Seeing the huge physical effort required from the protesters to inch their way up the building reminded me of a recent conversation with the CSR manager of a major UK brand (off the record, unfortunately). The word 'struggle' passed his lips more than once - the struggle to change sometimes quite small things within his organisation, despite its reputation for CSR.
At a sustainability roundtable I took part in a few weeks ago, Andrew Davison of Newcastle upon Tyne lawyers Muckle LLP talked of the struggle to decide whether to change their legal documentation from the traditional single sided printing to double sided. Andrew said they agonised over such a simple decision.
I've often said the biggest barrier to sustainability is just 6 inches wide - the space between our ears. The problem is when you get lots of people together and those 6 inches start to multiply up into what I refer to as 'institutional inertia' - the ability of an organisation to push back against change. Institutional inertia is the sustainability practitioner's worst enemy - the thing that slows everything to a crawl.
Your can use the following tactics to overcome institutional inertia:
Perseverance: one of the key messages from The Green Executive interviewees was 'never give up';
Cunning: Green Jujitsu says to align sustainability with the existing culture in the organisation - rather than trying to 'do a Greenpeace' and shock people into changing their mind - this works with the inertia, not against it;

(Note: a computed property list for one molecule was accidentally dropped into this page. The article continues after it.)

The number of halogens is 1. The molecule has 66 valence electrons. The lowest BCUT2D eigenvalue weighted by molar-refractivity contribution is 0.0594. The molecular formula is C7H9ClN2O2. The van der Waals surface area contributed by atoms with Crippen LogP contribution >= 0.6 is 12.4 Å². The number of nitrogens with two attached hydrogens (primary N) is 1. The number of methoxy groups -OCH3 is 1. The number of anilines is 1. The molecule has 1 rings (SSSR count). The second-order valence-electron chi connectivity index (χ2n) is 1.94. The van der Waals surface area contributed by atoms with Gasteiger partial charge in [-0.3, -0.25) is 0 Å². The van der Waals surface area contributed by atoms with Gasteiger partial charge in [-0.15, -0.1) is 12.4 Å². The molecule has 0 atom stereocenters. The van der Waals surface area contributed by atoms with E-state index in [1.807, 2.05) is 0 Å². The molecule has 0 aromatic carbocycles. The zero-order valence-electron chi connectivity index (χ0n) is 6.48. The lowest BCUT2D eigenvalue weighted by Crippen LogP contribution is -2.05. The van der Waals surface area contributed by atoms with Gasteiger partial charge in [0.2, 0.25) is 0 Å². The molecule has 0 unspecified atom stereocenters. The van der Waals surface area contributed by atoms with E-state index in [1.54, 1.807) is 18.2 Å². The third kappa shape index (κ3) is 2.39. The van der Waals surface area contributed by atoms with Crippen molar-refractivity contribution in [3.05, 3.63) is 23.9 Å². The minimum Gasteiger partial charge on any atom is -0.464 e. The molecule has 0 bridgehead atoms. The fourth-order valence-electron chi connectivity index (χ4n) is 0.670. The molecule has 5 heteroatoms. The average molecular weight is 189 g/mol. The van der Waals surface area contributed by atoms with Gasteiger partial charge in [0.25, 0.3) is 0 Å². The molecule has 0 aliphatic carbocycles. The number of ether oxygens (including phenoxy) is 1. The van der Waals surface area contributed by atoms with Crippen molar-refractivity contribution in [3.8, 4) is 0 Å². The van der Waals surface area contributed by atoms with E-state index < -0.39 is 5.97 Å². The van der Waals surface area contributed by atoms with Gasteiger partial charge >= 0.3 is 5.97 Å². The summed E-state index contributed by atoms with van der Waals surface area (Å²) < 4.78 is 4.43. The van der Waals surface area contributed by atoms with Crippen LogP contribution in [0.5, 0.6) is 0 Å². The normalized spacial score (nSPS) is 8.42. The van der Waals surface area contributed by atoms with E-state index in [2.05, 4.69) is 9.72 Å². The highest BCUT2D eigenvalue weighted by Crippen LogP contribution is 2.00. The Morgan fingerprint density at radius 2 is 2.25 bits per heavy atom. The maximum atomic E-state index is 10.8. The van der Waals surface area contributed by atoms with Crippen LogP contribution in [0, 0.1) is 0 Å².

Leadership: if the boardroom has bought in then they can be deployed to 'unstick' projects when necessary;
Raise the sights: if you have ambitious well-communicated stretch targets then small decisions will appear to be 'no brainers' compared to some big strategic decisions;
Include stakeholders in the discussion: if you get people together and ask them help work out how (not whether) something can be done, you can gain their buy-in very quickly.
Like scaling a building, sustainability ain't easy. But then again, that's half the fun of it.
What this appears to mean in practice is that they do business as usual and then scrabble around for a green angle to add to it. But, as I keep pointing out to them, you can't push a thread. You can't be proactive, you can't drive new projects, you can't innovate - at best you might pick the 'least bad' option in front of you. But more often than not it is greenwash pure and simple - the thread seems to be made of the same stuff than an Emperor once had some new clothes made from, because I can't see it.
Cutting edge organisations set ambitious stretch targets which drive 'green' into the core of what they do. Don't be tempted by the false seduction of green threads, cross cutting themes and other self-delusions, do it properly.
It was the big speech everyone concerned with climate change was waiting for. Barack Obama, leader of the world's biggest economy and second biggest carbon emitter (in terms of sources), was going to address tackling climate change head on in a speech to students at Georgetown University.
The omens weren't great. The Pres' Climate Action Plan was released hours before the speech and, while it said a lot of the right things, it consisted of a mishmash of worthy but unambitious proposals rather than a coherent strategy. So how would the speech go?